Johnson criticizes media coverage of Chicago violence, calls for youth jobs

In a speech delivered to a group of business leaders on Tuesday, Mayor Brandon Johnson voiced his criticism towards the "media," although he did not explicitly mention any specific outlet.

The mayor's remarks come in the wake of two highly violent weekends in Chicago, including the bloodiest Memorial Day weekend in eight years. It remains unclear whether the mayor's frustration stems from the coverage of these incidents.

Mayor Johnson emphasized the importance of offering more youth jobs as the best solution for the people of Chicago, rejecting criticism and demonization.

"We're not gonna allow the press or the media to dictate who our young people are," Johnson said.

He further asserted that those who do not live in Chicago and fail to contribute viable solutions should refrain from discussing the city's issues.

Despite his strong sentiments, Johnson managed to curb his language, stating, "Now, you all know I'm sanctified. I really wanted to cuss there, but I was raised better."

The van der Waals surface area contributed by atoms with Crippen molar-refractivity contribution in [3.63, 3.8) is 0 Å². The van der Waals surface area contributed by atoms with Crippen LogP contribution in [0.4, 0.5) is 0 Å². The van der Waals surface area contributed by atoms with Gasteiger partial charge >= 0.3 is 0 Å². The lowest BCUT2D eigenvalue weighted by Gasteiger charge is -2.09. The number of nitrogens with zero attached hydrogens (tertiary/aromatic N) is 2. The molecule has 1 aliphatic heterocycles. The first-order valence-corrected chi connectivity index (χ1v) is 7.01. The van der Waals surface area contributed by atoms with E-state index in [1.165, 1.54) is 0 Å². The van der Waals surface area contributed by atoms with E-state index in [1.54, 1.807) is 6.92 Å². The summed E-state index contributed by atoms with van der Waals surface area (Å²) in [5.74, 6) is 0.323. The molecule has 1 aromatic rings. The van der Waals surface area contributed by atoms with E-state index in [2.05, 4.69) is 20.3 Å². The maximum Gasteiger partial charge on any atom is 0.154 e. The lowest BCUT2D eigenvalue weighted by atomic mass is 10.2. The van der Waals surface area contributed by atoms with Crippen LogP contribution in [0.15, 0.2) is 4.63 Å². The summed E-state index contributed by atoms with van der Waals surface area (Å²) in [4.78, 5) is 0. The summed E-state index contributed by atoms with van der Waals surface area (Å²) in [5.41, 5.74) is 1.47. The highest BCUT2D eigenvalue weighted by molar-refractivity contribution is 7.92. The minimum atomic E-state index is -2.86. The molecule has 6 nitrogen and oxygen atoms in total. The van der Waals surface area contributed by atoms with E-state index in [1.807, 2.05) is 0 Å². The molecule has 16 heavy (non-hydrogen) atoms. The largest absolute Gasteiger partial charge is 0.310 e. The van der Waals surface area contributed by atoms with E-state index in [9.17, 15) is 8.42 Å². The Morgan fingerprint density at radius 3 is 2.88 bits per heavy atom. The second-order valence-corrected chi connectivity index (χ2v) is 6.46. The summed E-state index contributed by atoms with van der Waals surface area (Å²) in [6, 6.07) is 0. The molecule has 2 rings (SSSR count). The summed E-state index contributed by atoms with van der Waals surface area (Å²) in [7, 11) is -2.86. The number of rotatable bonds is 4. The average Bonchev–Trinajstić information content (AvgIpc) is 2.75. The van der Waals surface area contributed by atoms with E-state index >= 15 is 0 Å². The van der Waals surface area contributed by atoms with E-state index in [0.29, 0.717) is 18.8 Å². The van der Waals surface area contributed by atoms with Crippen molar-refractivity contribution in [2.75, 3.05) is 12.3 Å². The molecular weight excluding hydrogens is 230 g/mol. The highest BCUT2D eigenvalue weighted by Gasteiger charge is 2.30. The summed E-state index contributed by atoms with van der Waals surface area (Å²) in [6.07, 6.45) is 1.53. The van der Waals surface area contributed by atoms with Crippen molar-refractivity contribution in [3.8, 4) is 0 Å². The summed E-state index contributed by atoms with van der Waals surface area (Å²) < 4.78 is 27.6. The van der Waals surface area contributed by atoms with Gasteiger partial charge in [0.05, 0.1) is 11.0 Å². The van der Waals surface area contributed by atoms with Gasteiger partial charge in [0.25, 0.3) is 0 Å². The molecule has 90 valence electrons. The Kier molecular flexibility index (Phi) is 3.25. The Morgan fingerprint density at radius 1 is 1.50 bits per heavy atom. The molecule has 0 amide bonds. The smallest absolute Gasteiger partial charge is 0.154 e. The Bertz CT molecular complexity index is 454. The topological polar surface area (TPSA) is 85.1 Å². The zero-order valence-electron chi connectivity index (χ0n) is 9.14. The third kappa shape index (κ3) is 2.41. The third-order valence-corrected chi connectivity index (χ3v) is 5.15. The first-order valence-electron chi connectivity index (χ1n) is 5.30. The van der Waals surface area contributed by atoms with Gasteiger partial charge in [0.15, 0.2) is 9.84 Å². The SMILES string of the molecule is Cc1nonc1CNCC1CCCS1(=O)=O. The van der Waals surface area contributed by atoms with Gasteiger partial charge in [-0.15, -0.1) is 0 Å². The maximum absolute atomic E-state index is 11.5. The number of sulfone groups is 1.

The reality is that the recent weekend saw 10 killings, the highest in five years for the first weekend of June. Furthermore, the preceding Memorial Day weekend marked the bloodiest in eight years. Mayor Johnson assumed office on May 15th.

Alderman Gil Villegas, whom Mayor Johnson and the Chicago Teachers Union unsuccessfully tried to defeat, expressed optimism that the mayor's actual anti-crime policy would be more pragmatic than his previous rhetoric.

"We're not going to defund police. All that stuff is campaign rhetoric," Villegas said.

The alderman stressed the importance of public safety for the well-being of Chicago residents and its impact on economic development.

Leaders of the Chicagoland Chamber of Commerce, representing businesses based in the suburbs, expressed their support for the mayor's call to hire more young people, aligning with his vision for the city's future.